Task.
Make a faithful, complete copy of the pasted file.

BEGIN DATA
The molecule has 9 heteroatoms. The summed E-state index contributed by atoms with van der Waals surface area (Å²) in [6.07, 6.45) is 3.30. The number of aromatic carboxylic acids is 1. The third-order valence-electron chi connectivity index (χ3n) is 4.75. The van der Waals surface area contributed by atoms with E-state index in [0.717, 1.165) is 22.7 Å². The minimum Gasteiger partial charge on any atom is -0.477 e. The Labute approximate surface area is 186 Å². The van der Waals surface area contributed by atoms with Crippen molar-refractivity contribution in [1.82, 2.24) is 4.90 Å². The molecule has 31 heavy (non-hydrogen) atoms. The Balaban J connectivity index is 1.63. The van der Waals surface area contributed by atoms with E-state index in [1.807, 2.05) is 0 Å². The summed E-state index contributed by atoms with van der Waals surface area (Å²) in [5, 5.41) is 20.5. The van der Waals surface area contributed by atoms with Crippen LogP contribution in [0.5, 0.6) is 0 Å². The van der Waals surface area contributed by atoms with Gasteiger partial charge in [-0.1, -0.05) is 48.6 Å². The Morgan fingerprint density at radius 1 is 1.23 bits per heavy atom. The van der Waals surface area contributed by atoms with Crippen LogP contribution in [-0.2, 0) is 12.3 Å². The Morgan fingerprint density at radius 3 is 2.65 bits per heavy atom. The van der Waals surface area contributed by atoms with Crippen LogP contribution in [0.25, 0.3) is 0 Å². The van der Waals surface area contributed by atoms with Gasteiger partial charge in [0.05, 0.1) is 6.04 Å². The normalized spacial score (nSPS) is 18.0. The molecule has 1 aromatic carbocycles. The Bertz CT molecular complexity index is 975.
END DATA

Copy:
The molecule has 9 heteroatoms. The summed E-state index contributed by atoms with van der Waals surface area (Å²) in [6.07, 6.45) is 3.30. The number of aromatic carboxylic acids is 1. The third-order valence-electron chi connectivity index (χ3n) is 4.75. The van der Waals surface area contributed by atoms with E-state index in [0.717, 1.165) is 22.7 Å². The minimum Gasteiger partial charge on any atom is -0.477 e. The Labute approximate surface area is 186 Å². The van der Waals surface area contributed by atoms with Crippen molar-refractivity contribution in [1.82, 2.24) is 4.90 Å². The molecule has 31 heavy (non-hydrogen) atoms. The Balaban J connectivity index is 1.63. The van der Waals surface area contributed by atoms with E-state index in [1.807, 2.05) is 0 Å². The summed E-state index contributed by atoms with van der Waals surface area (Å²) in [5, 5.41) is 20.5. The van der Waals surface area contributed by atoms with Crippen LogP contribution in [0.5, 0.6) is 0 Å². The van der Waals surface area contributed by atoms with Gasteiger partial charge in [-0.1, -0.05) is 48.6 Å². The Morgan fingerprint density at radius 1 is 1.23 bits per heavy atom. The van der Waals surface area contributed by atoms with Crippen LogP contribution in [-0.2, 0) is 12.3 Å². The Morgan fingerprint density at radius 3 is 2.65 bits per heavy atom. The van der Waals surface area contributed by atoms with Crippen LogP contribution in [0.25, 0.3) is 0 Å². The van der Waals surface area contributed by atoms with Gasteiger partial charge in [0.05, 0.1) is 6.04 Å². The normalized spacial score (nSPS) is 18.0. The molecule has 1 aromatic carbocycles. The Bertz CT molecular complexity index is 975.